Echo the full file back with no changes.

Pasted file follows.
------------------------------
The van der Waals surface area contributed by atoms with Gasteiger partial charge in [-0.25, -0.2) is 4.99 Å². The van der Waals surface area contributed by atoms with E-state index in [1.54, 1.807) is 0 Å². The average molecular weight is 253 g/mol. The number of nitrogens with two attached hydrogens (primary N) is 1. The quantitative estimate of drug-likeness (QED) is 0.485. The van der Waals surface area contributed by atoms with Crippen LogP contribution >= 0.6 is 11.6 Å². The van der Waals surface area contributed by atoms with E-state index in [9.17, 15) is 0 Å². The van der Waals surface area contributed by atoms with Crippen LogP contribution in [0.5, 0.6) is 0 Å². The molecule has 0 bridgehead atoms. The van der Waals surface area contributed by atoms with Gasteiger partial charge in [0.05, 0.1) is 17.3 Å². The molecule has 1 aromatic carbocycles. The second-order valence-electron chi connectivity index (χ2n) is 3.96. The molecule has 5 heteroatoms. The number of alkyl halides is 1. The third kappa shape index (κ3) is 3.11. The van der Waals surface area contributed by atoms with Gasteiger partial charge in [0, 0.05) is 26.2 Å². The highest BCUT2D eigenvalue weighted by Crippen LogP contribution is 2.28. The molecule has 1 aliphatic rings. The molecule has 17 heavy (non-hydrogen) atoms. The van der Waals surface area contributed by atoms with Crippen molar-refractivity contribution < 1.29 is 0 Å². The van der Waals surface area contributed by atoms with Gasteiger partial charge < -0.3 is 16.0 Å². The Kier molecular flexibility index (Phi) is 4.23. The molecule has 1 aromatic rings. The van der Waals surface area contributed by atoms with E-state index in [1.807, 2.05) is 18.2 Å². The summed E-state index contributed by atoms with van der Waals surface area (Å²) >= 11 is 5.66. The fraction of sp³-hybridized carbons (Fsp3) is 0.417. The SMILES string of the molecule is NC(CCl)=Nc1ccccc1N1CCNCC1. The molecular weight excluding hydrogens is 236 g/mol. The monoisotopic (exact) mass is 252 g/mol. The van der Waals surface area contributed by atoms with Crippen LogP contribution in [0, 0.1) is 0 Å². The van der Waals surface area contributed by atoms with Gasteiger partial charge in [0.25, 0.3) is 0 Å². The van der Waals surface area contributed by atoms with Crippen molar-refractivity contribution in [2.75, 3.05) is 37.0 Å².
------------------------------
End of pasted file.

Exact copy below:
The van der Waals surface area contributed by atoms with Gasteiger partial charge in [-0.25, -0.2) is 4.99 Å². The van der Waals surface area contributed by atoms with E-state index in [1.54, 1.807) is 0 Å². The average molecular weight is 253 g/mol. The number of nitrogens with two attached hydrogens (primary N) is 1. The quantitative estimate of drug-likeness (QED) is 0.485. The van der Waals surface area contributed by atoms with Crippen LogP contribution >= 0.6 is 11.6 Å². The van der Waals surface area contributed by atoms with E-state index in [9.17, 15) is 0 Å². The van der Waals surface area contributed by atoms with Crippen LogP contribution in [0.5, 0.6) is 0 Å². The molecule has 0 bridgehead atoms. The van der Waals surface area contributed by atoms with Gasteiger partial charge in [0.05, 0.1) is 17.3 Å². The molecule has 1 aromatic carbocycles. The second-order valence-electron chi connectivity index (χ2n) is 3.96. The molecule has 5 heteroatoms. The number of alkyl halides is 1. The third kappa shape index (κ3) is 3.11. The van der Waals surface area contributed by atoms with Gasteiger partial charge in [0, 0.05) is 26.2 Å². The highest BCUT2D eigenvalue weighted by Crippen LogP contribution is 2.28. The molecule has 1 aliphatic rings. The molecule has 17 heavy (non-hydrogen) atoms. The van der Waals surface area contributed by atoms with Crippen molar-refractivity contribution < 1.29 is 0 Å². The van der Waals surface area contributed by atoms with Gasteiger partial charge < -0.3 is 16.0 Å². The Kier molecular flexibility index (Phi) is 4.23. The molecule has 1 aromatic rings. The van der Waals surface area contributed by atoms with E-state index in [1.807, 2.05) is 18.2 Å². The summed E-state index contributed by atoms with van der Waals surface area (Å²) >= 11 is 5.66. The fraction of sp³-hybridized carbons (Fsp3) is 0.417. The SMILES string of the molecule is NC(CCl)=Nc1ccccc1N1CCNCC1. The molecular weight excluding hydrogens is 236 g/mol. The monoisotopic (exact) mass is 252 g/mol. The van der Waals surface area contributed by atoms with Crippen LogP contribution in [0, 0.1) is 0 Å². The van der Waals surface area contributed by atoms with Gasteiger partial charge in [0.25, 0.3) is 0 Å². The van der Waals surface area contributed by atoms with Crippen molar-refractivity contribution in [2.75, 3.05) is 37.0 Å².